By Dr. Christian Walti
It seems to me that collaboration is becoming an increasingly key concept. I’m happy the observation I made at the beginning of the COVID-19 pandemic has been repeatedly confirmed. Although the pandemic has kept us apart, we have faced it together in spirit.
Since July 2020, Alexander Attenberger has been supporting our virtual efforts, and I’m impressed by the way our new Chief Sales Officer (CSO) is bringing together our highly motivated sales colleagues to provide solutions for the customer rapidly and ‘on point’. Success depends on a major project: the further digitalisation of distribution.
The same impetus is also being applied to each of the projects discussed in this edition. For an excellent example of mettle, I recommend reading the report on traditional foundry Industria Metalli in Lombardy, Italy, which used the involuntary break in production to build a mechanical manufacturing facility. In spite of the pandemic, the company’s Heckert machining centres were commissioned without any notable delays thanks to intensive support from Starrag.
Another company that made a bold investment in its future was Swiss-based bending machine manufacturer JORNS:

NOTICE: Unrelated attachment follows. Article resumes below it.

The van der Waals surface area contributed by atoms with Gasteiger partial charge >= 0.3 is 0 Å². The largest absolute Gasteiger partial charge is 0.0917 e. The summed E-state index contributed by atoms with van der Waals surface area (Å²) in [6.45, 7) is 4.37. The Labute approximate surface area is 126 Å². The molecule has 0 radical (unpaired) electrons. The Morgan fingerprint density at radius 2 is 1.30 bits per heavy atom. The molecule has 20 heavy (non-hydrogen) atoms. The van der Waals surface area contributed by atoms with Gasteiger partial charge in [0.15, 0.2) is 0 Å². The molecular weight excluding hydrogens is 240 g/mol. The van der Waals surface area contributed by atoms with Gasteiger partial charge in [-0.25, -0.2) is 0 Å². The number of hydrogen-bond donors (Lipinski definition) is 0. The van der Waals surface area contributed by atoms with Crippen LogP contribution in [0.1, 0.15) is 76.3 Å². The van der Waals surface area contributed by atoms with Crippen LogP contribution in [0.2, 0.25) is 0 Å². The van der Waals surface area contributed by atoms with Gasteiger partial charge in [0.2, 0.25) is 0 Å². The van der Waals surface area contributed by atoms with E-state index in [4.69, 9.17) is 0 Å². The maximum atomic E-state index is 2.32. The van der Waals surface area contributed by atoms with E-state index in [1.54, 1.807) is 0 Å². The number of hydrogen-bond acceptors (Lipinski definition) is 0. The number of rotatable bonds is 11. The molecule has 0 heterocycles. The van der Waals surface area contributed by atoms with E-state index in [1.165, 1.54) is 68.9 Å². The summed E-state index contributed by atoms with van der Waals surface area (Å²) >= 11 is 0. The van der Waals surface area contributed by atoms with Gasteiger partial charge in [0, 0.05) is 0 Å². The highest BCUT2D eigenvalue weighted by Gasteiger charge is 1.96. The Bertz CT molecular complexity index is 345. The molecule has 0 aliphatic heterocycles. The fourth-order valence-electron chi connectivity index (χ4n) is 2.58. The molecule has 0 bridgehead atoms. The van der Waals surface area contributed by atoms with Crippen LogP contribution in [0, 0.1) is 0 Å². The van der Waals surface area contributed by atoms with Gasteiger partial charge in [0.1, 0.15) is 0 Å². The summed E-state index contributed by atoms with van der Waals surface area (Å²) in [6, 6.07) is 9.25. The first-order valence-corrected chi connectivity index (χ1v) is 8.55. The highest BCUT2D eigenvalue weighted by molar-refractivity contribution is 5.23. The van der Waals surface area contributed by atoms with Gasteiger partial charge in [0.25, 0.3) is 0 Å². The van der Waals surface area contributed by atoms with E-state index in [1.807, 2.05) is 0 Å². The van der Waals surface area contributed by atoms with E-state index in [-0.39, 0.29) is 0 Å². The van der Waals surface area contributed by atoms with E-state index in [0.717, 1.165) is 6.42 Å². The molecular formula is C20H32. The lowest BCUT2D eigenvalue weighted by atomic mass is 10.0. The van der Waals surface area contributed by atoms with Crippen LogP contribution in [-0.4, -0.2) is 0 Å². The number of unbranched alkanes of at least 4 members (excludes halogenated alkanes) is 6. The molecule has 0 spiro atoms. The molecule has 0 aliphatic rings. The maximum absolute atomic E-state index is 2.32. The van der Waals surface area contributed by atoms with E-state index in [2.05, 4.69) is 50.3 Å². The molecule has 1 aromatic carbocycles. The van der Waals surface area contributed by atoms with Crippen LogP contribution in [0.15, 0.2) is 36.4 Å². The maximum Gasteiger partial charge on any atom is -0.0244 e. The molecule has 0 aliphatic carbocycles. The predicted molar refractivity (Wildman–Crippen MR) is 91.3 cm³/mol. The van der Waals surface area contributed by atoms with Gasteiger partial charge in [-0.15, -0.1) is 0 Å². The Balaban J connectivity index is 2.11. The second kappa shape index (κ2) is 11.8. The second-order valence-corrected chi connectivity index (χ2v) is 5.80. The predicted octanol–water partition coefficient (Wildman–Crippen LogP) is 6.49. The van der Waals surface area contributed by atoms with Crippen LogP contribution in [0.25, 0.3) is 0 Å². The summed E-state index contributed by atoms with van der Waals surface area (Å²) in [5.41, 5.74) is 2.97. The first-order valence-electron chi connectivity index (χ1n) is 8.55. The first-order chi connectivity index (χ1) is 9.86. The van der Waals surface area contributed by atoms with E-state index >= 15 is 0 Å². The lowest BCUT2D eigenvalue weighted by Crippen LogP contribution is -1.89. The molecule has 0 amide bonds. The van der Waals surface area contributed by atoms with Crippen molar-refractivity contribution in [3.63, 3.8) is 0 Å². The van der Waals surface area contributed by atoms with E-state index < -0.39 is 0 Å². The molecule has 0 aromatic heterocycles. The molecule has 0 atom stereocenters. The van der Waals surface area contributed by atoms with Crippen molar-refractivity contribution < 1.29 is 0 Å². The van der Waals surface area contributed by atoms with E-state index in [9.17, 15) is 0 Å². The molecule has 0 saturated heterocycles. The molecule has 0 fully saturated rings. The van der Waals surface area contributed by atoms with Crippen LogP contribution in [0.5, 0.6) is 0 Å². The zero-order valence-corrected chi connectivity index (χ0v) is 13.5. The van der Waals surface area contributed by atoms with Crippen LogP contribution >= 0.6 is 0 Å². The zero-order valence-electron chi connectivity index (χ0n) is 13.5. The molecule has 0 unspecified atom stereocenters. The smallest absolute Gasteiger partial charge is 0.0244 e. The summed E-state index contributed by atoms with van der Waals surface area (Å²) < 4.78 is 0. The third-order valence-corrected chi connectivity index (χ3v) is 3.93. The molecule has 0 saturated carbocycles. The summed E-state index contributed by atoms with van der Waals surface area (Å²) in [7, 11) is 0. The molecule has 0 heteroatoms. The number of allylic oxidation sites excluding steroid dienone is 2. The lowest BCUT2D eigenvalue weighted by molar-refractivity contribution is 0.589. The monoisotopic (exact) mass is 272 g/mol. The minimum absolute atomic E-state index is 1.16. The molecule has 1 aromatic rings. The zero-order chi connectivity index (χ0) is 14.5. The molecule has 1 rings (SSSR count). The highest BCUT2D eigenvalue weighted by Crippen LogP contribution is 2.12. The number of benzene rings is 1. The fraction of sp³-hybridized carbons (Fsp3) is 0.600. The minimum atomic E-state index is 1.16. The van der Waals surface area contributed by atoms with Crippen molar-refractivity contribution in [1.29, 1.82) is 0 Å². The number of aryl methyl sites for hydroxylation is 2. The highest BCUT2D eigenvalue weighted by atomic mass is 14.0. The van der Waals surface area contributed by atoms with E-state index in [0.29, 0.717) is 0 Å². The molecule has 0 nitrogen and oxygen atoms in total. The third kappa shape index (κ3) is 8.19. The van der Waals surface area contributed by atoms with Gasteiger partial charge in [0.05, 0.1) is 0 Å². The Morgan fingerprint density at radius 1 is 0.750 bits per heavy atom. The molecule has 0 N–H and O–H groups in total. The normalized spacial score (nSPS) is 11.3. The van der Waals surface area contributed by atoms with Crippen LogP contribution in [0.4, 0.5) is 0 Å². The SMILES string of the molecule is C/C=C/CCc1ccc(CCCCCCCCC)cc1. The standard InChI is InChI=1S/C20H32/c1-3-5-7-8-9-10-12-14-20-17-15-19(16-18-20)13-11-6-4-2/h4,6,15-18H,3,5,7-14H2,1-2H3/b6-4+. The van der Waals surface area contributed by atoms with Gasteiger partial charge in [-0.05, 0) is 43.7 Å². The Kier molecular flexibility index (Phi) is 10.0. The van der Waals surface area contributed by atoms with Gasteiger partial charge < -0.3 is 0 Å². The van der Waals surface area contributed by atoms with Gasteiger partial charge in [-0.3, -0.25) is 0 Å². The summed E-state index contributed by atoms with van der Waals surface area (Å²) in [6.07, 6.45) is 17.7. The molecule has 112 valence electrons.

Its new Starrag five-axis large-scale machining centre has drastically reduced the machining process for thick welded structures from four hours to two and a half hours. By introducing an unmanned shift, JORNS can now take on additional external orders. Another traditional company bravely breaking into new markets is Omni Aerospace in
the USA, which is using two ECOPEED F 1540 to machine aluminium wing ribs up to four metres in length. According to the company’s founder and CEO John J. O’Neill, these rapid twin machines are providing “unrivalled performance, previously unachievable levels of precision and excellent surface quality”.
We have a special business relationship with German slewing bearing manufacturer thyssenkrupp rothe erde®, which has been producing gigantic bearings using Starrag machine tools for decades – predominantly XXL slewing bearings for wind turbines with a maximum diameter of six metres.
However, anyone who thinks that the only way to achieve maximum power and performance is to use the latest high-tech equipment is very wrong. In 1928, SIP, now a subsidiary of Starrag, sent an MP4 optical precision measuring machine from Geneva to the USA – and thanks to its volumetric accuracy of 0.001 to 0.002 mm, the machine has been used there as reliable measuring equipment ever since, by various companies including General Electric.
I hope you enjoy reading the 2–2020 edition of Star and that it inspires you on your path to a collaborative future.